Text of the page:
Sage and Trendwatcher. Manager and Entreprenuer. Leader and Shepherd. All of these traits have value in ministry. To be sure, there are others I could list, but the length of this post will already test the patience of my readers. What has God called you to be at this point in your life?
The sage is a person of wisdom earned from study and life experience. Usually the sage is in his or her senior years, although being retirement age does not automatically qualify a person for wisdom any more than being college age makes a young person relevant to his peers. We need sages. We ignore their input into our lives at our own peril. They have a sense of history lived. It is not merely theoretical for them. They have seen things. They have experienced a part of God’s redemptive story in the community. They make wonderful mentors to developing generations of young people.
The trendwatcher is that person who is acutely attuned to new ways of doing things, whether in music or media, communications or entertainment, to name a few. Most of these folks do not create trends, but they observe, adapt and deploy variations of someone else’s creation. A select few, rare indeed, actually design innovative content and methods which gain grassroots appeal and later mainstream acceptance. They are the trendsetters upon whom the trendwatchers focus their attention. Both would be wise to nurture connection to godly sages, just as those same sages value the creativity which God imparts to these young and not-so-young innovators.
The manager has gotten a bad rap in recent years, compared unfavorably to leaders or entreprenuers. This is unfortunate. Without skilled, stable and faithful managers to provide consistency and maturity to our endeavors, chaos would ensue. I call for a truce between the skillsets. Authentic leaders do not have a need to put down their managerial counterparts. They lift them up and encourage them. They recognize their contributions and refrain from harboring unrealistic expectations. Much of the recruiting problems in churches would be resolved if leaders would learn how to treat those who provide high level management with more respect and consideration.
Entreprenuers and leaders often are lumped into the same mold. They can go hand-in-hand, but not necessarily. It seems to me that entreprenuers tend to be designer personality types. Leaders can be that, but also are builders. Managers tend to be maintainers. Design in an organization has a limited time frame, unless of course you are constantly redesigning, in which case it will be the Extreme Organizational Makeover that never quite bore fruit from its design labors. Entreprenuers like to tread new territory, create new endeavors, discover new revenue streams to support their primary passions. Leaders like to cast vision for grand ideas and mobilize large groups of people toward that end, fulfilling therefore, not only the grand vision, but also the dreams of those who participate in the process and its success. Managers love to come alongside leaders and entreprenuers to take care of the many details necessary to fulfill the grand dream. They have caught the vision and want to be part of something larger than themselves, and are willing to labor in relative obscurity to make it happen, within reason.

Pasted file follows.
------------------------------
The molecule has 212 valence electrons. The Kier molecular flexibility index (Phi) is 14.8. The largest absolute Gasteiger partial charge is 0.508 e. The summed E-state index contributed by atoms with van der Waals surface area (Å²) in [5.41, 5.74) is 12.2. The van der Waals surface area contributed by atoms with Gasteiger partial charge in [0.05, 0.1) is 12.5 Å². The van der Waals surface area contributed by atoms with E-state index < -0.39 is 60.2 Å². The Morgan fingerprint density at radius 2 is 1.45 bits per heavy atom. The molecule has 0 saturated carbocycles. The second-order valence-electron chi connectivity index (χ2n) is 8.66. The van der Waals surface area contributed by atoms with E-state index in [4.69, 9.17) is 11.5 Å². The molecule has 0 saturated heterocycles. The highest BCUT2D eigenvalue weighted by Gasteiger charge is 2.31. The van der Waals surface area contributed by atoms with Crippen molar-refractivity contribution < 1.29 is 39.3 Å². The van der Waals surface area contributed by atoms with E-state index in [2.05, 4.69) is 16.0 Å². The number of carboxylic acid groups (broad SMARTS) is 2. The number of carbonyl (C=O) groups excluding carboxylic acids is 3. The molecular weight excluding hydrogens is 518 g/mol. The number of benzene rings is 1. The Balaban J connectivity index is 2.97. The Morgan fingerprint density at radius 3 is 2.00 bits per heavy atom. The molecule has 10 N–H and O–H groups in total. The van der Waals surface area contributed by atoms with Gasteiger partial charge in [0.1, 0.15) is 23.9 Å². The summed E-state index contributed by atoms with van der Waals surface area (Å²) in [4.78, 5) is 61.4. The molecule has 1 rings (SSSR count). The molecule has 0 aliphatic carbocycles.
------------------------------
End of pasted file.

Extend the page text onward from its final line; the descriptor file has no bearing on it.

Shepherds, on the other hand, do not quite fit into any of these molds. Yet that is what God called his overseers to be and do as they minister to the fledgling flocks of congregations scattering the Greco-Roman landscape, from Greece to Israel to Alexandria. Shepherds. Un-21st century. So irrelevant. So relevant. So agrarian. So human. And so apt. Although our methods have changed in multiple respects, we recognize the principle that human nature, at its core, is consistently the same. We are made in God’s image, and we marred that image through sin. Yet God provided a way of redemption through Jesus Christ, whereby our nature may be made righteous again because of his righteousness. Our role as shepherds of people is to guide them as lovingly, protectively, gently and firmly as real shepherds into a life of fruitful faith in Christ Jesus. Call it leading. Call it managing. You can even call it being a trendwatching entreprenuer with postmodern sensitivity. I don’t care.
Package it however you want within the appropriate rubric of biblical fidelity and missional attention to cultural relevance. But between you, me and the one or two other folks who will read this post, what the people really need is a shepherd who will lay his or her life down for them so that they might know Jesus Christ, and him crucified. Is that enough of a risk for you?